Unlike other health authorities, here in the East of England a lot of emphasis is placed on good clinical practice and acumen. The vast majority of our newly appointed SpRs do not have a higher research degree when they join the programme. However, for the research minded SpRs there are ample opportunities for research leading to an MD (Res) or PhD. This means that around 70% of our trainees opt to undertake a further research degree as an OOPR during their training.
Furthermore, local opportunities exist for the SpRs keen on pursuing a career in education to undertake a Certificate, Diploma or Master in Medical Education in one of the universities offering excellent courses in this in our region (Cambridge University, University of East Anglia, University of Bedford, Anglia Ruskin University).
Regional Training Days:
The SpRs training days scheme has been redesigned recently offering 8 regional training days, training in all the cardiac subspecialties, mapping to the most recent cardiology curriculum. The SpRs consistently rate the training days as excellent. In addition, we actively encourage and support our SpRs to attend both the National Training Days, organized through British Cardiac Society twice a year, training days at the Royal Society of Medicine, and also national and international conferences.
The future is bright:
For those wishing to stay or come to the East of England… the future is bright! It is expected that there will be continued expansion in consultant staff in coming years in cardiology here allowing good job prospects in the region.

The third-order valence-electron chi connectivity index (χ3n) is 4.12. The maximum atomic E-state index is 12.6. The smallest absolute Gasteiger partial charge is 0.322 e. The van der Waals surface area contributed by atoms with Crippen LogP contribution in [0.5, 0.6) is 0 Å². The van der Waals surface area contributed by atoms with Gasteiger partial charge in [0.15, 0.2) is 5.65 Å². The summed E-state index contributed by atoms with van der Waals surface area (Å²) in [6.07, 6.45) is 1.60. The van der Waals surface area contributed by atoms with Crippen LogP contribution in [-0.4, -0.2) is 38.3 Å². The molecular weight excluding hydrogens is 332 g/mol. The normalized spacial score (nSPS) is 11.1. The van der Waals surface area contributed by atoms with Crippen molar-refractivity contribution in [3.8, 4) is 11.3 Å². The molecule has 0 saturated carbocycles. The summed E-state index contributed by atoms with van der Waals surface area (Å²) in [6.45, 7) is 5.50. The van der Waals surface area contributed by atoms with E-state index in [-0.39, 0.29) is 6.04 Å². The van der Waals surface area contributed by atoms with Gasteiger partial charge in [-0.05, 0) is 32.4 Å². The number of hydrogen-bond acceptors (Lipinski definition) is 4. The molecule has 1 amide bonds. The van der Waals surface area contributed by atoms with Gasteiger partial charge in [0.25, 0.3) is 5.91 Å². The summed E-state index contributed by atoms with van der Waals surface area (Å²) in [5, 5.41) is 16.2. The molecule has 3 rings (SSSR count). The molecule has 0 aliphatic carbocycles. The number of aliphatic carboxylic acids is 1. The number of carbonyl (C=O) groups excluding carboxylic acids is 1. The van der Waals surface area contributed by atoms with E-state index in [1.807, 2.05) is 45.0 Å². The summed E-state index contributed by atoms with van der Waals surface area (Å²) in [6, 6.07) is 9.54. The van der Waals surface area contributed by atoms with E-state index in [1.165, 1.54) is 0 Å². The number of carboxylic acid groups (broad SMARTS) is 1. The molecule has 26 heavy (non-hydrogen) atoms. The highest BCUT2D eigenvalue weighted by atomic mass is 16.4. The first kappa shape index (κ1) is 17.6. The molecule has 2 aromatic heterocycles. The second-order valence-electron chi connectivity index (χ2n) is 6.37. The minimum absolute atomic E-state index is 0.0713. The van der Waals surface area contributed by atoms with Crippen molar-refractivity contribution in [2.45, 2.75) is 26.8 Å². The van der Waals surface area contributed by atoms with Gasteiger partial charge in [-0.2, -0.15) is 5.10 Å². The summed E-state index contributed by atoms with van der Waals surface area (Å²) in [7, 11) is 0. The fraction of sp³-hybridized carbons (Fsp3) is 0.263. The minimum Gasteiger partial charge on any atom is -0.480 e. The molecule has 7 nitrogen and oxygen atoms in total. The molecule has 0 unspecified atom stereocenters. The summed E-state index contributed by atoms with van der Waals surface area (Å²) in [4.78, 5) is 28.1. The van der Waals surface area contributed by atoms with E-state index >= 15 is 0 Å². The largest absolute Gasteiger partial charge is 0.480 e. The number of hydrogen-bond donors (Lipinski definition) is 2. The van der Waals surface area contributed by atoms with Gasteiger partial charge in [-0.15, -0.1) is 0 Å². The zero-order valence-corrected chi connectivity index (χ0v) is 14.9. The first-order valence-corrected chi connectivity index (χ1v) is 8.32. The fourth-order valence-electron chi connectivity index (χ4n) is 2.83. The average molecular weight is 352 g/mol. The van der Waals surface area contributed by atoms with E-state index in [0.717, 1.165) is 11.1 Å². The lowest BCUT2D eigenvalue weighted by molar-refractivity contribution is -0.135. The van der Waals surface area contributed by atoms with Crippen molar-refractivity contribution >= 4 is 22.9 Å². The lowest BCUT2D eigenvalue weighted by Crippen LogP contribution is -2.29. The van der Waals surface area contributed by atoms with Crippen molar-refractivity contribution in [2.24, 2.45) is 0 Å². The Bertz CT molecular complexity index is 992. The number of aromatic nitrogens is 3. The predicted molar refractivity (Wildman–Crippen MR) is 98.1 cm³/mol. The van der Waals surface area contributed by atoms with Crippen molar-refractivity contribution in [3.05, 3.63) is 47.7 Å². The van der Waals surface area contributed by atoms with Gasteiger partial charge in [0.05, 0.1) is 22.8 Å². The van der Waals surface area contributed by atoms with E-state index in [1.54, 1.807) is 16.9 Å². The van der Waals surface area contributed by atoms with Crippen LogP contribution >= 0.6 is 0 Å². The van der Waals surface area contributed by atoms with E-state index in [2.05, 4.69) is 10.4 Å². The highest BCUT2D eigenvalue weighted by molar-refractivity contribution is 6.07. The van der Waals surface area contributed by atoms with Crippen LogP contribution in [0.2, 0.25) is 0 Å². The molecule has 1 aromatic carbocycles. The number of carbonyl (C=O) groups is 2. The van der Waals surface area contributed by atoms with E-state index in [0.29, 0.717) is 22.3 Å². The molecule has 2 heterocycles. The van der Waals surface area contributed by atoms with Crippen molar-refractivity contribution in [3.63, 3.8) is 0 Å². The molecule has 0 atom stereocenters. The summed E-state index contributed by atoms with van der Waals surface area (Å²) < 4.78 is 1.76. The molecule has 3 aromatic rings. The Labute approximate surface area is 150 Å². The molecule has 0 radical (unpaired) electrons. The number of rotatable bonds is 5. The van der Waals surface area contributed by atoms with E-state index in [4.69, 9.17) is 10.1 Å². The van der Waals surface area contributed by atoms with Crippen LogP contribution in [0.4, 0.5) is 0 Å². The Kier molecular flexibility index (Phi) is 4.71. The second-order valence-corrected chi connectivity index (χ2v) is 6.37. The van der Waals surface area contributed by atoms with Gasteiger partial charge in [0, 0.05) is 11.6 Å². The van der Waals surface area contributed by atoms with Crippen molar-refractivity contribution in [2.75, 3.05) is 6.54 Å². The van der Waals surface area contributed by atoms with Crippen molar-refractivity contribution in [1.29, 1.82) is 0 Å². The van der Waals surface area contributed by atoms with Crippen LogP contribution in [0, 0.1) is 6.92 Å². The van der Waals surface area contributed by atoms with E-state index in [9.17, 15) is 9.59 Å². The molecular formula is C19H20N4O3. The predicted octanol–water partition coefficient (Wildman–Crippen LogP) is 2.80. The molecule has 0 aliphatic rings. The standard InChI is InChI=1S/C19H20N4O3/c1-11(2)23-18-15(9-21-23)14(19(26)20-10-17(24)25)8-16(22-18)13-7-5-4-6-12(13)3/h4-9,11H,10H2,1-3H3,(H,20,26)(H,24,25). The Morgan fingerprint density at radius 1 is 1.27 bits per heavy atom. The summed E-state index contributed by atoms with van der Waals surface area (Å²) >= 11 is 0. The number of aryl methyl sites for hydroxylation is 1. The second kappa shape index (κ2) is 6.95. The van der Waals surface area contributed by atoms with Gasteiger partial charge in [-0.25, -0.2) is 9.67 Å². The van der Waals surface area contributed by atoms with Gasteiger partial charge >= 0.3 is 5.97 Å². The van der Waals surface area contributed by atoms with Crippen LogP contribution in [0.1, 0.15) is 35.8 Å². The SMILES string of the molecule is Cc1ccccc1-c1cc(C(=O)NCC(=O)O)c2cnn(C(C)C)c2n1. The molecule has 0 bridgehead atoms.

The East of England training scheme prepares SpRs very competitively to seek consultant jobs with all the recent SpRs completing the scheme promptly securing substantive consultant jobs both in the NHS and Academia.
Essential Qualifications for Entry
Completion of a core medical training programme or equivalent.
Documented evidence of achievement of level 1 competencies in general internal medicine (acute).
Documented evidence of completion of full MRCP(UK) Examination, although this is not required at the interview stage.
Good general medical experience
An enquiring mind/logical mind
An interest in the welfare of patients
The ability to work in a multi-disciplinary team
Training Programme Director,
Head of School of Medicine
Health Education England, East of England
Information is available from the JRCPTB website giving detailed guidance on the assessment blueprint and Cardiology curriculum.
Hospital / Trust sites:
A brief description of each hospital site within the training programme is given below with a link to the trusts website.
Sites numbered 1 - 10 are within the Anglia Rotation
Sites numbered 11 - 16 are within the Essex Rotation
An overview of the rotation structure can be found via the following link: https://heeoe.hee.nhs.uk/cardiology_hospitals_and_training
Royal Papworth Hospital is the largest heart and lung specialist hospital in the country. There are 20 cardiology consultants and 11 SpRs at Papworth with training being offered in all the areas of cardiology notably: intervention including primary PCI (~1000 cases annually), EP and devices, imaging (simple and advanced echo, CT and MRI) cardiomyopathy and transplant cardiology. Cardiology on call is 1:10 with no GIM commitment; however SpRs are expected to manage medical problems in patients under cardiology. There is no A+E in the hospital, but emergency cases can be admitted through DGH A+E 24/7.